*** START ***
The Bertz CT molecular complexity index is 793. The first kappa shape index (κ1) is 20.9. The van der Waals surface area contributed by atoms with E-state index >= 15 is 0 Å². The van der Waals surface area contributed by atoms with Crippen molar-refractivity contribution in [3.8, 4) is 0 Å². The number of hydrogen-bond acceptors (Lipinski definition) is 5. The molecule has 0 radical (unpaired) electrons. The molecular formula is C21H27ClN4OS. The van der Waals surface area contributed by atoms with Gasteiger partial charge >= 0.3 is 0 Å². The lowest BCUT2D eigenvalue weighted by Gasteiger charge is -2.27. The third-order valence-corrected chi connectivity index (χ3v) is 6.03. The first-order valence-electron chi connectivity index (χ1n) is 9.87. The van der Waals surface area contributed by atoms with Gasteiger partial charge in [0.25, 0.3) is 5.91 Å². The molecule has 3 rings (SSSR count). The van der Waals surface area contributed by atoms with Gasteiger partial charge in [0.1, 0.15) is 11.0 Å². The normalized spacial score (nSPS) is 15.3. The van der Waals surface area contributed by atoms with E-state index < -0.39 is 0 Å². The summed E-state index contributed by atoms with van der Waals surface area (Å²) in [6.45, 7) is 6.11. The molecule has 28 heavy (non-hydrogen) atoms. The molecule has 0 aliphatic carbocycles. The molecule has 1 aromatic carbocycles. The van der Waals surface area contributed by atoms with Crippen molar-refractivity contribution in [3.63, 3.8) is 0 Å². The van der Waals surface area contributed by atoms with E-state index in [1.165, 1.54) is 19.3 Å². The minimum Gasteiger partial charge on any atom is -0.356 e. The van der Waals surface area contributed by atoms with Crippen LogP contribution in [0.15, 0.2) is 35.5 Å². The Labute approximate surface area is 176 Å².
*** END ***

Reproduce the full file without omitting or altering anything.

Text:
The Bertz CT molecular complexity index is 793. The first kappa shape index (κ1) is 20.9. The van der Waals surface area contributed by atoms with E-state index >= 15 is 0 Å². The van der Waals surface area contributed by atoms with Crippen molar-refractivity contribution in [3.8, 4) is 0 Å². The number of hydrogen-bond acceptors (Lipinski definition) is 5. The molecule has 0 radical (unpaired) electrons. The molecular formula is C21H27ClN4OS. The van der Waals surface area contributed by atoms with Gasteiger partial charge >= 0.3 is 0 Å². The lowest BCUT2D eigenvalue weighted by Gasteiger charge is -2.27. The third-order valence-corrected chi connectivity index (χ3v) is 6.03. The first-order valence-electron chi connectivity index (χ1n) is 9.87. The van der Waals surface area contributed by atoms with Gasteiger partial charge in [0.25, 0.3) is 5.91 Å². The molecule has 3 rings (SSSR count). The van der Waals surface area contributed by atoms with Gasteiger partial charge in [0.1, 0.15) is 11.0 Å². The normalized spacial score (nSPS) is 15.3. The van der Waals surface area contributed by atoms with E-state index < -0.39 is 0 Å². The summed E-state index contributed by atoms with van der Waals surface area (Å²) in [6.45, 7) is 6.11. The molecule has 28 heavy (non-hydrogen) atoms. The molecule has 0 aliphatic carbocycles. The molecule has 1 aromatic carbocycles. The van der Waals surface area contributed by atoms with Crippen molar-refractivity contribution in [3.63, 3.8) is 0 Å². The van der Waals surface area contributed by atoms with E-state index in [1.165, 1.54) is 19.3 Å². The minimum Gasteiger partial charge on any atom is -0.356 e. The van der Waals surface area contributed by atoms with Crippen LogP contribution in [0.15, 0.2) is 35.5 Å². The Labute approximate surface area is 176 Å².